# Physics 12th Alternating current

- On 05/03/2013
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**Alternating current** **(1) Introduction**

- We have already discussed about direct current (DC) which is produced by the voltage source whose pole does not change their polarity with time
- Hence direction of flow of direct current does not changes with time
- Alternating current on the other hand is produced by voltage source whose terminal polarity keeps alternating with time i.e. terminal which was positive at one instant of time becomes negative some time later and vice -versa
- Due to changing polarity of voltage source direction of flow of current also keep changing
- In this chapter we would learn how voltage and current changing with time are related to each other in various circuits with components namely resistors, capacitor and inductor.

**(2) Alternating current and Alternating EMF**

- An alternating current is one whose magnitude changes sinusoidal with time .Thus alternating current is given by

Where

i_{0}=current amplitude or peak value of alternating current

If T is the time period of alternating current and f is the frequency, then

Where ω is called angular frequency of A.C and φ is known as phase constant - Instead of sine function AC can also be represented by cosine function and both representation leads to same results. We will discuss circuits with sine representation of A.C
- Figure below shows the variation of A.C with time
- Complete set of variations of the current in one time period T is called cycle
- The emf or voltage whose magnitude changes sinusoidal with time is known as alternating emf and is represented by

where V_{0}is the peak value of alternating current.

(3) Average or mean current

- When an alternating current passed through a moving coil galvanometer it shows no deflection ,this is because for one complete cycle mean value of alternating current is zero as AC flows in one direction during one half cycle and in opposite direction during another half cycle.
- But mean value of A.C is finite over half cycle.
- So, mean or average value of AC is defined either for positive half cycle or for negative half cycle
- So,

- From equation (4),we see that the average value of A.C during the half cycle is .636 times or 63.6% of its peak value
- Similarly we can show that

- During next half cycle mean value of ac will be equal in magnitude but opposite in direction.
- Always remember that mean value of AC over a complete cycle is zero and is defined over a half cycle of AC.

**(4) Root Mean square value of AC**

- We know that time average value of AC over one cycle is zero and it can be proved easily
- Instantaneous current I and time average of AC over half cycle could be positive for one half cycle and negative for another half cycle but quantity i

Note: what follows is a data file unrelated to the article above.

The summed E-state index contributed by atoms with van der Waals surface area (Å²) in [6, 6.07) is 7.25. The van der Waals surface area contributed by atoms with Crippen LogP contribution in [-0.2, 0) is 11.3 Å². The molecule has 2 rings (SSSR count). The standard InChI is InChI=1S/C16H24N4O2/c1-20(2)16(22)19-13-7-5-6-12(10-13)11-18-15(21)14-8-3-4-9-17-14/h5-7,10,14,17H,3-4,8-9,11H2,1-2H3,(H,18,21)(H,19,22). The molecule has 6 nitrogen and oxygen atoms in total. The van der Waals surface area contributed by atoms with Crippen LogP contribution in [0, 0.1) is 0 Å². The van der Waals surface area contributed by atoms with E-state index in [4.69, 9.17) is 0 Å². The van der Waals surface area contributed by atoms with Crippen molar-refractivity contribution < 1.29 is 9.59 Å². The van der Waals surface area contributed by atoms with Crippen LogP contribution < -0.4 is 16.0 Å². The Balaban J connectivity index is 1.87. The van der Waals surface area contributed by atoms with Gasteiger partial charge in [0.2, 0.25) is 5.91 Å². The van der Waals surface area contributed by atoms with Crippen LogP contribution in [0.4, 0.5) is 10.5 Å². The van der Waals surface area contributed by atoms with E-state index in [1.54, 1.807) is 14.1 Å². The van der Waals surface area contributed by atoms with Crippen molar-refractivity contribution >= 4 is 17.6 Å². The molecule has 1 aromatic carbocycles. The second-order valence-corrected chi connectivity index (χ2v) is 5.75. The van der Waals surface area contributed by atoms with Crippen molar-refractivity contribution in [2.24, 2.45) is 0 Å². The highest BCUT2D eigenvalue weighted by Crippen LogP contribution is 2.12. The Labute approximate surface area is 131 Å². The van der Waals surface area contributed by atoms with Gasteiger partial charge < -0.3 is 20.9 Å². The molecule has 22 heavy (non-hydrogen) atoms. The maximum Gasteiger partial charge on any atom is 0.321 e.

^{2}would always remain positive - So time average of quantity i
^{2}is

This is known as the mean square current - The square root of mean square current is called root mean square current or rms current.

Thus,

thus ,the rms value of AC is .707i_{0}of the peak value of alternating current - Similarly rms value of alternating voltage or emf is

- If we allow the AC current represented by i=i
_{0}sin(ωt+φ) to pass through a resistor of resistance R,the power dissipated due to flow of current would be

P=i^{2}R - Since magnitude of current changes with time ,the power dissipation in circuit also changes
- The average Power dissipated over one complete current cycle would be

If we pass direct current of magnitude i_{rms}through the resistor ,the power dissipate or rate of production of heat in this case would be

P=(i_{rms})^{2}R - Thus rms value of AC is that value of steady current which would dissipate the same amount of power in a given resistance in a given tine as would gave been dissipated by alternating current
- This is why rms value of AC is also known as virtual value of current

**(5) Phasor diagram**

- Phasor diagrams are diagram representing alternating current and voltage of same frequency as vectors or phasors with the phase angle between them
- Phasors are the arrows rotating in the anti-clockwise direction i.e. they are rotating vectors but they represents scalar quantities
- Thus a sinusoidal alternating current and voltage can be represented by anticlockwise rotating vectors if they satisfy following conditions
- Length of the vector must be equal to the peak value of alternating voltage or current
- Vector representing alternating current and voltage would be at horizontal position at the instant when alternating quantity is zero
- In certain circuits when current reaches its maximum value after emf becomes maximum then current is said to lag behind emf
- When current reaches its maximum value before emf reaches its maximum then current is said to lead the emf
- Figure below shows the current lagging behind the emf by 90
^{0}

**(6) A.C through pure resistor**

- Figure below shows the circuit containing alternating voltage source V=V
_{0}sinω connected to a resistor of resistance R - Let at any instant of time ,i is the current in the circuit ,then from Kirchhoff’s loop rule

V_{0}sinωtRi

or

i=(V_{0}/R)sinωt

=i_{0}sinωt ----(8)

Where,

i_{0}=V_{0}/R ----(9) - From instantaneous values of alternating voltage and current ,we can conclude that in pure resistor ,the current is always in phase with applied voltage
- Their relationship is graphically represented as